Being true to yourself

I finally essentially “came out of the closet” yesterday on Facebook to my former friends at the evangelical church I used to be involved with. I shared the truth about how liberal I am, which I kept hidden for the entire time I attended there. I suspected I would not be accepted for how liberal I was and judging by the unfriendings and messages I got as a result, I was right.

But in an unexpected sort of way, it ended up being just the thing I needed. It feels so freeing to finally be out there with who I really am, no longer hiding the aspects I thought people wouldn’t like.

I lost the friendships that weren’t based on who I really am or my real values, but I regained the approval of some friends I lost touch with when I started going to that church three years ago.

Facebook has good and bad aspects, for sure. But it always worked for me as a social connection before I joined that church. I had friends there who knew the real me and loved me so much anyway that they helped me move back down here. They were good friends I respected, who shared my interests in politics and modern literature and taking an intentional approach to how we live our lives.

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They understandably backed off from me when I started being my fake self, hiding my reactions to current events, pretending to be less liberal than I really was. I understand why they backed away. But I thought they were gone forever. It may take time to get back to the way it was before and some relationships may never be the same. But it was so encouraging to see that when I embraced my real self, so many still had my back.

Interestingly, this parallels something else that’s been on my mind lately. I know someone has been checking my blog to see if I’ll write about her because we’ve had yet another recent argument. And the issue is parallel to being my real self on FB, because both are about finding the tribe that “gets you.”

I’ve come to the painful realization that I have grown apart from one of my oldest friends. As cheesy as I think the source is, this article lists signs that you’ve grown apart from your BFF, and we fit several of them.

Neither of us really “gets” each other. And that sucks.

I’ve already repeatedly apologized to her for the things I recently did to upset her. It’s her choice about whether to accept that or not; it’s out of my hands now. I’m not going to let myself get stuck in old patterns of beating myself up over how other people see me. I’m imperfect; I keep trying.

But I also realized that it’s just kind of sad when you cling too hard to something that is clearly over and has been for quite a while. Like when the family members of a hospitalized loved one want the doctors to keep doing CPR long after it’s obvious to everyone else that they’re already gone. And that’s what I’ve been doing.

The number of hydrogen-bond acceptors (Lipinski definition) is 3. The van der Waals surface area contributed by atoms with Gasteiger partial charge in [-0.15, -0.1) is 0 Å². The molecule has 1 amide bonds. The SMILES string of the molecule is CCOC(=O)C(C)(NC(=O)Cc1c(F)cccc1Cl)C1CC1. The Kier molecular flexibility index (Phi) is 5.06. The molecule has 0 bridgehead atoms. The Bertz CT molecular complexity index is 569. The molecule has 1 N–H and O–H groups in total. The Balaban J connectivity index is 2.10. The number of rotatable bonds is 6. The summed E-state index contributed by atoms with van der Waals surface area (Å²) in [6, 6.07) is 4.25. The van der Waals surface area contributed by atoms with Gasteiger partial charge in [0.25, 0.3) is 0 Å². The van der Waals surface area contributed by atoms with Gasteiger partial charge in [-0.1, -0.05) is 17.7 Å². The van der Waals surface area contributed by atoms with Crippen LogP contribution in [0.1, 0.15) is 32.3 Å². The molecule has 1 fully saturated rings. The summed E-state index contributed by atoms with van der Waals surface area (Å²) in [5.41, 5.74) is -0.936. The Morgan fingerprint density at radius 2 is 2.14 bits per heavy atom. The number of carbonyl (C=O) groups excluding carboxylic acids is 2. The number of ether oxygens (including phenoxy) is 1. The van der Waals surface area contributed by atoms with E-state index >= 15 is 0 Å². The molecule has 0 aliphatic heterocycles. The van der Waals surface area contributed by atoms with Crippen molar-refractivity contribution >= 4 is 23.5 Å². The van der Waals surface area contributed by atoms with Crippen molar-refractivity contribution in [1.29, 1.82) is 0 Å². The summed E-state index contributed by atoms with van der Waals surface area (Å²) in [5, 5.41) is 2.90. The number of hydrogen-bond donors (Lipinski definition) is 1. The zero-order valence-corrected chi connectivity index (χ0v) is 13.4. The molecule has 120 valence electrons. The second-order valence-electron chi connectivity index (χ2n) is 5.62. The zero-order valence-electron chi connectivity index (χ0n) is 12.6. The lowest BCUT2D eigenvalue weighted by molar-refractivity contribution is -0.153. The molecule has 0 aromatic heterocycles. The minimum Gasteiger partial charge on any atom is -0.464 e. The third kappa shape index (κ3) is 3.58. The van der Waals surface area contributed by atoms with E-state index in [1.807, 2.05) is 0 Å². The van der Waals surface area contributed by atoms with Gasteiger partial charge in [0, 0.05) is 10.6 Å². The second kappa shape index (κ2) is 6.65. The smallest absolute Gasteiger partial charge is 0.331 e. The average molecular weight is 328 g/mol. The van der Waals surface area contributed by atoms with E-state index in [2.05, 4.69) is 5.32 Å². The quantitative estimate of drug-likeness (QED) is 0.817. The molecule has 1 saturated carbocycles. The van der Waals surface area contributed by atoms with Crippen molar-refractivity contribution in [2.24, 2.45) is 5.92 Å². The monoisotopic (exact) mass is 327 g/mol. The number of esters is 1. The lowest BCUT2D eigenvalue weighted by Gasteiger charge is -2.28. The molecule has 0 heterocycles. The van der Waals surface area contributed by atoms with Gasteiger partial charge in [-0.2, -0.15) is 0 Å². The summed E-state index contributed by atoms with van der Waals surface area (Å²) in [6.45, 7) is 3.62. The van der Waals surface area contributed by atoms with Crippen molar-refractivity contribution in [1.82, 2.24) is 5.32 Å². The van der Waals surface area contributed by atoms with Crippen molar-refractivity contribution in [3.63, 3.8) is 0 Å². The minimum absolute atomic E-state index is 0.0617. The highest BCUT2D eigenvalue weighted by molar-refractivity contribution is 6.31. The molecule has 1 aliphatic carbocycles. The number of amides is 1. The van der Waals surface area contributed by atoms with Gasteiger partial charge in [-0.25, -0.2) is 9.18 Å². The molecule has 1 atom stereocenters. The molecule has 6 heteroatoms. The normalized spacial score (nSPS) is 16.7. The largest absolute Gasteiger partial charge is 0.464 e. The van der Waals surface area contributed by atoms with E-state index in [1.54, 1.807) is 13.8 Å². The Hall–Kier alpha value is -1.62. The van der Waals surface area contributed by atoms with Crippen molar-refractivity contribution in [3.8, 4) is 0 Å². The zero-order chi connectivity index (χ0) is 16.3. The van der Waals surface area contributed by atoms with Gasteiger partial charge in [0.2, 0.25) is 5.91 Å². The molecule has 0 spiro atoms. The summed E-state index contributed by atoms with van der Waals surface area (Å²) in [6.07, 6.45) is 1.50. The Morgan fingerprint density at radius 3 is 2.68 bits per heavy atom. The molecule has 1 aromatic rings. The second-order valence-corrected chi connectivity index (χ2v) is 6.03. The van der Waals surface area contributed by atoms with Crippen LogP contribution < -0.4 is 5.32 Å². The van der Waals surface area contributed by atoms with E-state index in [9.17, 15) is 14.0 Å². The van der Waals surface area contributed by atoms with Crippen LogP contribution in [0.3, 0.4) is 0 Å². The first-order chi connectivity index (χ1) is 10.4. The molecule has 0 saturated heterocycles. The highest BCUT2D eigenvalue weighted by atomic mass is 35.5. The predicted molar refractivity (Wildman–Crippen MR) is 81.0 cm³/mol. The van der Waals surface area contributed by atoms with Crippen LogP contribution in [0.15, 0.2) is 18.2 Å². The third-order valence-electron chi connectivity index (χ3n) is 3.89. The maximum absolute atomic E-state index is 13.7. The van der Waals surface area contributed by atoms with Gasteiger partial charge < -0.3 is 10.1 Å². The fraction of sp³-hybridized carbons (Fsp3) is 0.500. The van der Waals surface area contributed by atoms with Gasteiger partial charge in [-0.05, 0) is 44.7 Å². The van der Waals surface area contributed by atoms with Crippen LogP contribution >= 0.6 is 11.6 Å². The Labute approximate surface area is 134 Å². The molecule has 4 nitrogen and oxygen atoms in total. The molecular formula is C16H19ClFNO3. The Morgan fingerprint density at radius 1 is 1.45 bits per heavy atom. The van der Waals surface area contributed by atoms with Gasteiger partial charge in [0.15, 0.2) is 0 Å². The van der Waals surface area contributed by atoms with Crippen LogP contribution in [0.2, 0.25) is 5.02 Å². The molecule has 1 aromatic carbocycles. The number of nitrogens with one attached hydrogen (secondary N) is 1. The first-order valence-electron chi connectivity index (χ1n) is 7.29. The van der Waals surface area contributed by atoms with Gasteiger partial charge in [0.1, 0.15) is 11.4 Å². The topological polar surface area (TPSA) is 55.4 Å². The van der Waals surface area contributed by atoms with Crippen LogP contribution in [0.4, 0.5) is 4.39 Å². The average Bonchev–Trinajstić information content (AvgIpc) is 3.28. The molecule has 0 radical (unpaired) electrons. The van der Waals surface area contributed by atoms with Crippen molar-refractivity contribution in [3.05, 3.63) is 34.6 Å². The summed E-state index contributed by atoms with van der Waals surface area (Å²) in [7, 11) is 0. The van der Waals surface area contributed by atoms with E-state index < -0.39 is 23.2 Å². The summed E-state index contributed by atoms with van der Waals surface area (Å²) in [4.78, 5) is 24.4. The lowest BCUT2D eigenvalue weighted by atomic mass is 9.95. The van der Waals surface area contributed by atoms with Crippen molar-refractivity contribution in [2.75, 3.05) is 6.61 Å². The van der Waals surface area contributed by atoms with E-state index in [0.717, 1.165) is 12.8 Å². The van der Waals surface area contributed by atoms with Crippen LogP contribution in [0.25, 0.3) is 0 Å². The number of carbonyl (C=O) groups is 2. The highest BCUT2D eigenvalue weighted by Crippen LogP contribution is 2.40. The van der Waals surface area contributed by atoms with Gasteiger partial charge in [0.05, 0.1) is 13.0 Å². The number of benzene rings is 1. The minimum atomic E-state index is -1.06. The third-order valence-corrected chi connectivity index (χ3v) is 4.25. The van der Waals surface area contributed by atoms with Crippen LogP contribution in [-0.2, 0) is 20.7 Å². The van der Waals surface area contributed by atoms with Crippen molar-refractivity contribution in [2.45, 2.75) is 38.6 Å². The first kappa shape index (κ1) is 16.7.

I was very happy to attend her wedding a few months ago. We’ve had a couple of pleasant meetings in person. But for the most part, our friendship is just not a lot of fun anymore. I think she would probably agree. Our friendship is not the same as it was when we first met and I don’t think it ever can be.

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The truth is that we don’t have a lot in common as people. We had a little more in common when we first met: we both had babies around the same age and were stay-at-home moms. We both liked to read pop-feminism books. We both liked pagan/New Age stuff like crystals and tarot.

I went one way and she went the other. I moved back to Michigan just a couple years after we met. By then, we had already had our first blowup of not speaking to each other and weren’t on speaking terms when I moved. I had never had that kind of tempestuous friendship with anyone else before and haven’t since.

I don’t think we ever actually had that much in common, though, even in the beginning. She liked going to movies, eating at specific places I didn’t like, getting makeovers at places like Saks Fifth Avenue, so we did all those things together. Those were not my favorite kinds of activities and I couldn’t really afford them, but I was just happy to have another mom friend.

In the Michigan years after that, I developed a new core of interests: discussing politics and books, learning how to make stuff (from soap to bread to sewing sleeping bags for my kids’ stuffed animals), finding cheap or free ways to have fun.